New York (CNN) -- A New York town clerk announced her resignation in a letter saying that she would be compromising her "moral conscience" if she signed marriage licenses between same-sex couples.
Laura Fotusky, a Republican from Barker, said her decision was based strongly on her religious convictions and obeying the law of God over the law of men.
"The Bible clearly teaches that God created marriage between male and female as a divine gift that preserves families and cultures," Fotusky wrote. "Since I love and follow Him, I cannot put my signature on something that is against God."
New York Gov. Andrew Cuomo said Tuesday that if government officials have issues enforcing laws, they should not be in a position to do so.
"The law is the law," Cuomo said on Tuesday. "When you enforce the laws of the state, you don't get to pick and choose which laws. You don't get to say 'I like this law, I'll enforce this law'; 'I don't like this law, I won't enforce this law.'"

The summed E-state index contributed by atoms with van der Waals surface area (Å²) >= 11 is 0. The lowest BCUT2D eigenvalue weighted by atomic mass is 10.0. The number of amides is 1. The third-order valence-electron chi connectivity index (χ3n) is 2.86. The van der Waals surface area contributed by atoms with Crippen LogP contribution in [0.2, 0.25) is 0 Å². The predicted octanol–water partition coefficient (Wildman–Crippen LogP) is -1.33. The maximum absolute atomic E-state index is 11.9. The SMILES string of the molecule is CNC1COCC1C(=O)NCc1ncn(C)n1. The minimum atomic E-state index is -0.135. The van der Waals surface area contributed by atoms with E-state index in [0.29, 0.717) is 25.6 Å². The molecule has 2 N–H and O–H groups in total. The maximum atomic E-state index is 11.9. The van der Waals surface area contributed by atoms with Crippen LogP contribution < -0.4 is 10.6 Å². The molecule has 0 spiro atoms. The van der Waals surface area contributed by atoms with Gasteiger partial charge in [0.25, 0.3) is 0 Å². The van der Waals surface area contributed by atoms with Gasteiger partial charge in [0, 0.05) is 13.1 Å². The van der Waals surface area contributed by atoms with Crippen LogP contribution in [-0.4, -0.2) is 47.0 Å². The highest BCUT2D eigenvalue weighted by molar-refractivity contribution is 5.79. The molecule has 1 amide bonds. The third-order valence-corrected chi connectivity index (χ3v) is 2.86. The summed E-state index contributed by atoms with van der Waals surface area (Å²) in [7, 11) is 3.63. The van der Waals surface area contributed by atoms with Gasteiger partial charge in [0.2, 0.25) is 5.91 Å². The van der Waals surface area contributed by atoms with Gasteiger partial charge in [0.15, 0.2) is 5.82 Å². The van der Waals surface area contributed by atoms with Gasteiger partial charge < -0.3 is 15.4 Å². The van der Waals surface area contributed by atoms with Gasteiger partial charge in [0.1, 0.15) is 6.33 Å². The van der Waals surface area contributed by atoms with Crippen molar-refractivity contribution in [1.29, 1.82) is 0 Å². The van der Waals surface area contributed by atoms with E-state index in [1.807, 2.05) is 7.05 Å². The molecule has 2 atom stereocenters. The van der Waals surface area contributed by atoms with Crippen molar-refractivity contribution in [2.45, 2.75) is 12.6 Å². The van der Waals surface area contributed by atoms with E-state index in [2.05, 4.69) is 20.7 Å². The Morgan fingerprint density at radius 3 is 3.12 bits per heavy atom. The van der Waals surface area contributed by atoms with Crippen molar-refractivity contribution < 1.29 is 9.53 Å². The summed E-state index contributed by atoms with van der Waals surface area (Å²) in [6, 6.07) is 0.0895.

Fotusky declined to give further comment to CNN, stating that she has "said enough."
Her resignation is effective on July 21, three days before the marriage law goes into effect on July 24.
New York became the sixth state to legalize same-sex marriage after New York's Republican-controlled legislature cleared the way for it on June 24. Massachusetts, Connecticut, Iowa, Vermont and New Hampshire also allow same-sex marriage, as does the District of Columbia.